One of the enduring scenes in director Leena Yadav's much acclaimed film, Parched, is one which garnered controversy prior to its release in India. Apart from the leaked love-making scene between Lajjo (Radhika Apte) and Mystery Man (Adil Hussain), it's the part between her and Rani (Tannishtha Chatterjee), when the latter applies balm—both literal and figurative—on the former's wounded chest. It's enduring for a different reason that is removed from 'sex' or 'porn'. Apte has her bosom completely bare and there is nothing titillating in that scene. It is at once, evocative of physical and emotional pain, relief of human touch, comfort, friendship, tenderness.. even perhaps for a few seconds teetering onto the sexual spectrum set in the context. That somehow sums up the essence of this film that released globally last year and comes home this week.
Set in rural Rajasthan, Parched is Yadav's third feature. It is the coming-of-age of four women of a village reined in by patriarchy and claustrophobic age-old traditions.
Lajjo is a childless woman subject to regular physical abuse by her alcoholic husband, Manoj (Mahesh Balraj), as she struggles to conceive for the love of parenthood. Rani is a quiet widow who struggled to bring up a now ingrate wayward son, Gulab (Riddhi Sen) and gets him married to Janaki (Lehar Khan) from a neighbouring village. Bijli (Surveen Chawla) is an erotica village dancer by evening who is pimped out at night by a colleague, Rajesh (Chandan Anand) in cohorts with their employer. She hopes for Rajesh to rescue them both from this wretched life. Both Lajjo and Rani work for a local crafts entrepreneur Kishan (Sumeet Vyas) considered an outsider by other villagers for his progressive ideas and marriage to an 'English-speaking' woman from northeast India who assists him at his work.
Each character's tale represents deep-rooted societal flaws and through the organic coming together of these women freeing themselves of these shackles, the story warmly metamorphoses into hope of a better future. Lajjo must stand up to a lifetime of battering and scarring at various levels. Abuse in marriage, including marital rape, is never okay. Rani must open up to the possibility of love and companionship once again. A woman's life doesn't have to end with the loss of a partner. Janaki to the man who loves and respects her, and he is not her husband. Bijli, who learns and teaches her friends about being unapologetic about their sexuality and desires. The mystery (read ideal?) man played by Hussain is the proverbial one who lives in a cave, bowing down to a woman's vagina before making love to her, beyond her body.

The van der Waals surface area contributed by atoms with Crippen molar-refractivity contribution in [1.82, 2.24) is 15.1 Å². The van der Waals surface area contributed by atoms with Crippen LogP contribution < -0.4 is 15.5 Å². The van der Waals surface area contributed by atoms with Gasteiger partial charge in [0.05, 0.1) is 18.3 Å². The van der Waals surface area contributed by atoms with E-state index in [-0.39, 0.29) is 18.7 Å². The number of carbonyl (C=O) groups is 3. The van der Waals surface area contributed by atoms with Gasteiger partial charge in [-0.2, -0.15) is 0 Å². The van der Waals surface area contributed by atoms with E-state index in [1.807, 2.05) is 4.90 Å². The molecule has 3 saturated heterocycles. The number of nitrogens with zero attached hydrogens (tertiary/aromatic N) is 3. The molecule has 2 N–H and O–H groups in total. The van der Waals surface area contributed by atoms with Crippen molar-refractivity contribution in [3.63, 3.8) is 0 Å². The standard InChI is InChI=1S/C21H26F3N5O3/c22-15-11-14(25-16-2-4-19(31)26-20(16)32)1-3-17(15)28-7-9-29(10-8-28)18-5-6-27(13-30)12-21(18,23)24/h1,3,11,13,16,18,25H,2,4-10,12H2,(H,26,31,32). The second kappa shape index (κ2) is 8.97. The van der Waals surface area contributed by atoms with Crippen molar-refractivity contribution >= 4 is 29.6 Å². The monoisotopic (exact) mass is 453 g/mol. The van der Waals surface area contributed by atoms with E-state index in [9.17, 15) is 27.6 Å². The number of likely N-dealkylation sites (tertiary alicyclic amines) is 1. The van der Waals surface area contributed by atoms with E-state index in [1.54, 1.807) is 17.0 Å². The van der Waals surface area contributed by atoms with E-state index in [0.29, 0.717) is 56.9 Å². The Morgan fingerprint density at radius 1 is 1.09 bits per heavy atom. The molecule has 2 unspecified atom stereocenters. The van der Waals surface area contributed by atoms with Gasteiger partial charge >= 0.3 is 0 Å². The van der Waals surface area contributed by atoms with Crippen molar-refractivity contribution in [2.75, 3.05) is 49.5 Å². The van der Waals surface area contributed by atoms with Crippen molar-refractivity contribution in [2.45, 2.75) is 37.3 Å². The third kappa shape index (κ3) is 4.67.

With sensitive, riveting performances by the leads and thoughtful camera work, the film has been shot in a muted palette. Watch out for the parts where the four women upturn popular Hindi expletives and discover vibrating mobile phones. This film is about individual empowerment that converges to transform four women who overcome caste, class, status, age and discover themselves and each other.
With a run time of 118 minutes, there couldn't have been a more apt title for a film that leaves one thirsty for freedom.
Director: Leena Yadav
Cast: Radhika Apte, Tannishtha Chatterjee, Adil Hussain, Surveen Chawla, Sumeet Vyas